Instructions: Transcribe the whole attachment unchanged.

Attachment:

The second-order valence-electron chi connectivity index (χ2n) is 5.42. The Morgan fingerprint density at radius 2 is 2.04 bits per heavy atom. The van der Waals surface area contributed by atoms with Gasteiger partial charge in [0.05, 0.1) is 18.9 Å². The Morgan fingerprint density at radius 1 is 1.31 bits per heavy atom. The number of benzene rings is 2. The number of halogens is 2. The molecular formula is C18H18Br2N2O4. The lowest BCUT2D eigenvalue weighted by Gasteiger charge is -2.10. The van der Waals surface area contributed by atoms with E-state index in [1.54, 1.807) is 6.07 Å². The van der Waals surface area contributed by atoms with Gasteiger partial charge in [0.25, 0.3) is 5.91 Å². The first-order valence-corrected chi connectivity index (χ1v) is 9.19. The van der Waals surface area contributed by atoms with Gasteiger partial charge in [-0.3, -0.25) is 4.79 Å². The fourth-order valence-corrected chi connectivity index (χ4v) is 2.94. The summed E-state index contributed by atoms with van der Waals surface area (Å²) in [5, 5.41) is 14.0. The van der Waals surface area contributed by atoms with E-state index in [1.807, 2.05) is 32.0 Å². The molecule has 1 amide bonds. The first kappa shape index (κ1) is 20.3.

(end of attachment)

The second-order valence-electron chi connectivity index (χ2n) is 5.42. The Morgan fingerprint density at radius 2 is 2.04 bits per heavy atom. The van der Waals surface area contributed by atoms with Gasteiger partial charge in [0.05, 0.1) is 18.9 Å². The Morgan fingerprint density at radius 1 is 1.31 bits per heavy atom. The number of benzene rings is 2. The number of halogens is 2. The molecular formula is C18H18Br2N2O4. The lowest BCUT2D eigenvalue weighted by Gasteiger charge is -2.10. The van der Waals surface area contributed by atoms with E-state index in [1.54, 1.807) is 6.07 Å². The van der Waals surface area contributed by atoms with Gasteiger partial charge in [0.25, 0.3) is 5.91 Å². The first-order valence-corrected chi connectivity index (χ1v) is 9.19. The van der Waals surface area contributed by atoms with Gasteiger partial charge in [-0.3, -0.25) is 4.79 Å². The fourth-order valence-corrected chi connectivity index (χ4v) is 2.94. The summed E-state index contributed by atoms with van der Waals surface area (Å²) in [5, 5.41) is 14.0. The van der Waals surface area contributed by atoms with E-state index in [1.807, 2.05) is 32.0 Å². The molecule has 1 amide bonds. The first kappa shape index (κ1) is 20.3.